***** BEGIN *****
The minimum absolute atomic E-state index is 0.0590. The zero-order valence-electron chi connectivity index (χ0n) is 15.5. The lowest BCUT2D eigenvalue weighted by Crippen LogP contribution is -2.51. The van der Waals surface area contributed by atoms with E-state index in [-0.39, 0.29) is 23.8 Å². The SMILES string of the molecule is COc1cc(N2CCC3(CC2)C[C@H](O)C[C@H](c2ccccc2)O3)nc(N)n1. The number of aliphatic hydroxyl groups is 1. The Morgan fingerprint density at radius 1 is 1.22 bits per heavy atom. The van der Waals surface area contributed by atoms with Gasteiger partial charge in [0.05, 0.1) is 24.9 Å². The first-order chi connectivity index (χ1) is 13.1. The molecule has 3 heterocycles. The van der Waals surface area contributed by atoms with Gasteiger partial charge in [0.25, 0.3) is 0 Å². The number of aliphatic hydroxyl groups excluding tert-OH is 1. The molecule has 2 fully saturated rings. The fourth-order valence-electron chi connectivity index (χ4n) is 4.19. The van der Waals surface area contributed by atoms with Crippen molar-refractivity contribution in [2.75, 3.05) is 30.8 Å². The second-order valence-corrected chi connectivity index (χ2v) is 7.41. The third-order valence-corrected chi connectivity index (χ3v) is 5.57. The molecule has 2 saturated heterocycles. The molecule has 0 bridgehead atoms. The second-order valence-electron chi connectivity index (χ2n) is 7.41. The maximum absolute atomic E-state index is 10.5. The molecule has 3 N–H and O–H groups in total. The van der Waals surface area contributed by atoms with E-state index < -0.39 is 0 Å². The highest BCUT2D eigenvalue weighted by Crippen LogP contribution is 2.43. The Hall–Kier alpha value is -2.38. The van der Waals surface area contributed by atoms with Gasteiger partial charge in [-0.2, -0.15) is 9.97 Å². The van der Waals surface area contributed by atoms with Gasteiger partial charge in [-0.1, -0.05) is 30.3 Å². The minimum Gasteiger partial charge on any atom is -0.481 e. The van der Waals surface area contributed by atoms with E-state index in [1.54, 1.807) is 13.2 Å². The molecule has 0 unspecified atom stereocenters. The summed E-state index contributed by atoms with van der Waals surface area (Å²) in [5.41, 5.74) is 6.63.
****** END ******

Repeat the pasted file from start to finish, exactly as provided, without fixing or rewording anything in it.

The minimum absolute atomic E-state index is 0.0590. The zero-order valence-electron chi connectivity index (χ0n) is 15.5. The lowest BCUT2D eigenvalue weighted by Crippen LogP contribution is -2.51. The van der Waals surface area contributed by atoms with E-state index in [-0.39, 0.29) is 23.8 Å². The SMILES string of the molecule is COc1cc(N2CCC3(CC2)C[C@H](O)C[C@H](c2ccccc2)O3)nc(N)n1. The number of aliphatic hydroxyl groups is 1. The Morgan fingerprint density at radius 1 is 1.22 bits per heavy atom. The van der Waals surface area contributed by atoms with Gasteiger partial charge in [0.05, 0.1) is 24.9 Å². The first-order chi connectivity index (χ1) is 13.1. The molecule has 3 heterocycles. The van der Waals surface area contributed by atoms with Gasteiger partial charge in [0.25, 0.3) is 0 Å². The number of aliphatic hydroxyl groups excluding tert-OH is 1. The molecule has 2 fully saturated rings. The fourth-order valence-electron chi connectivity index (χ4n) is 4.19. The van der Waals surface area contributed by atoms with Crippen molar-refractivity contribution in [2.75, 3.05) is 30.8 Å². The second-order valence-corrected chi connectivity index (χ2v) is 7.41. The third-order valence-corrected chi connectivity index (χ3v) is 5.57. The molecule has 2 saturated heterocycles. The molecule has 0 bridgehead atoms. The second-order valence-electron chi connectivity index (χ2n) is 7.41. The maximum absolute atomic E-state index is 10.5. The molecule has 3 N–H and O–H groups in total. The van der Waals surface area contributed by atoms with E-state index < -0.39 is 0 Å². The highest BCUT2D eigenvalue weighted by Crippen LogP contribution is 2.43. The Hall–Kier alpha value is -2.38. The van der Waals surface area contributed by atoms with Gasteiger partial charge in [-0.2, -0.15) is 9.97 Å². The van der Waals surface area contributed by atoms with Gasteiger partial charge in [-0.1, -0.05) is 30.3 Å². The minimum Gasteiger partial charge on any atom is -0.481 e. The van der Waals surface area contributed by atoms with E-state index in [1.54, 1.807) is 13.2 Å². The molecule has 0 unspecified atom stereocenters. The summed E-state index contributed by atoms with van der Waals surface area (Å²) in [5.41, 5.74) is 6.63.